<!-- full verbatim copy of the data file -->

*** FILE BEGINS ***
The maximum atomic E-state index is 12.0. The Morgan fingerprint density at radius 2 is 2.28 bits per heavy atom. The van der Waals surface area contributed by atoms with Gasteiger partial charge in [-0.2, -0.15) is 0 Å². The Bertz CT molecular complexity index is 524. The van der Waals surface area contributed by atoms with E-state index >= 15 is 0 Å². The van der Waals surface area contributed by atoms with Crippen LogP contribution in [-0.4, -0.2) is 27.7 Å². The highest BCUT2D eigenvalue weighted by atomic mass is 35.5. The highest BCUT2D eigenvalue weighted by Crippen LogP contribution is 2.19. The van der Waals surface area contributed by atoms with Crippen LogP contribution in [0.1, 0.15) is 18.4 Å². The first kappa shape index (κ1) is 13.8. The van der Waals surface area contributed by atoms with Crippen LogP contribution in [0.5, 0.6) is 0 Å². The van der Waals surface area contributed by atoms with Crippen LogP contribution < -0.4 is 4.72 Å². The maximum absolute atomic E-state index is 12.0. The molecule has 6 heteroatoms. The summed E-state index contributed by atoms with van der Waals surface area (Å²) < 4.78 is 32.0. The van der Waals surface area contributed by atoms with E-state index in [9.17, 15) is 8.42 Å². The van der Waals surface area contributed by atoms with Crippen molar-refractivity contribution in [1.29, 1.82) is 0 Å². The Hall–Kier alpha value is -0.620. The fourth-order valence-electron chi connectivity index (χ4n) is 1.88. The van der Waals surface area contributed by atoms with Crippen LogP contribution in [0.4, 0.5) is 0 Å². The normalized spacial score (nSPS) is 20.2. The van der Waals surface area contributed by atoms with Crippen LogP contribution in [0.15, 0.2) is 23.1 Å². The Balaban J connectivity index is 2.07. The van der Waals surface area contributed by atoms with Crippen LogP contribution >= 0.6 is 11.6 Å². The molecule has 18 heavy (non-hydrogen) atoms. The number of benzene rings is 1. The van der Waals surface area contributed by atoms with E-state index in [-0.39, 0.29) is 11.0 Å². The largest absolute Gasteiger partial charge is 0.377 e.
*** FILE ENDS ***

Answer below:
The maximum atomic E-state index is 12.0. The Morgan fingerprint density at radius 2 is 2.28 bits per heavy atom. The van der Waals surface area contributed by atoms with Gasteiger partial charge in [-0.2, -0.15) is 0 Å². The Bertz CT molecular complexity index is 524. The van der Waals surface area contributed by atoms with E-state index >= 15 is 0 Å². The van der Waals surface area contributed by atoms with Crippen LogP contribution in [-0.4, -0.2) is 27.7 Å². The highest BCUT2D eigenvalue weighted by atomic mass is 35.5. The highest BCUT2D eigenvalue weighted by Crippen LogP contribution is 2.19. The van der Waals surface area contributed by atoms with Crippen LogP contribution in [0.1, 0.15) is 18.4 Å². The first kappa shape index (κ1) is 13.8. The van der Waals surface area contributed by atoms with Crippen LogP contribution in [0.5, 0.6) is 0 Å². The van der Waals surface area contributed by atoms with Crippen LogP contribution < -0.4 is 4.72 Å². The maximum absolute atomic E-state index is 12.0. The molecule has 6 heteroatoms. The summed E-state index contributed by atoms with van der Waals surface area (Å²) < 4.78 is 32.0. The van der Waals surface area contributed by atoms with E-state index in [9.17, 15) is 8.42 Å². The van der Waals surface area contributed by atoms with Crippen molar-refractivity contribution in [1.29, 1.82) is 0 Å². The Hall–Kier alpha value is -0.620. The fourth-order valence-electron chi connectivity index (χ4n) is 1.88. The van der Waals surface area contributed by atoms with Crippen LogP contribution in [0.4, 0.5) is 0 Å². The normalized spacial score (nSPS) is 20.2. The van der Waals surface area contributed by atoms with Crippen LogP contribution in [0.15, 0.2) is 23.1 Å². The Balaban J connectivity index is 2.07. The van der Waals surface area contributed by atoms with Crippen LogP contribution >= 0.6 is 11.6 Å². The molecule has 18 heavy (non-hydrogen) atoms. The number of benzene rings is 1. The van der Waals surface area contributed by atoms with E-state index in [-0.39, 0.29) is 11.0 Å². The largest absolute Gasteiger partial charge is 0.377 e.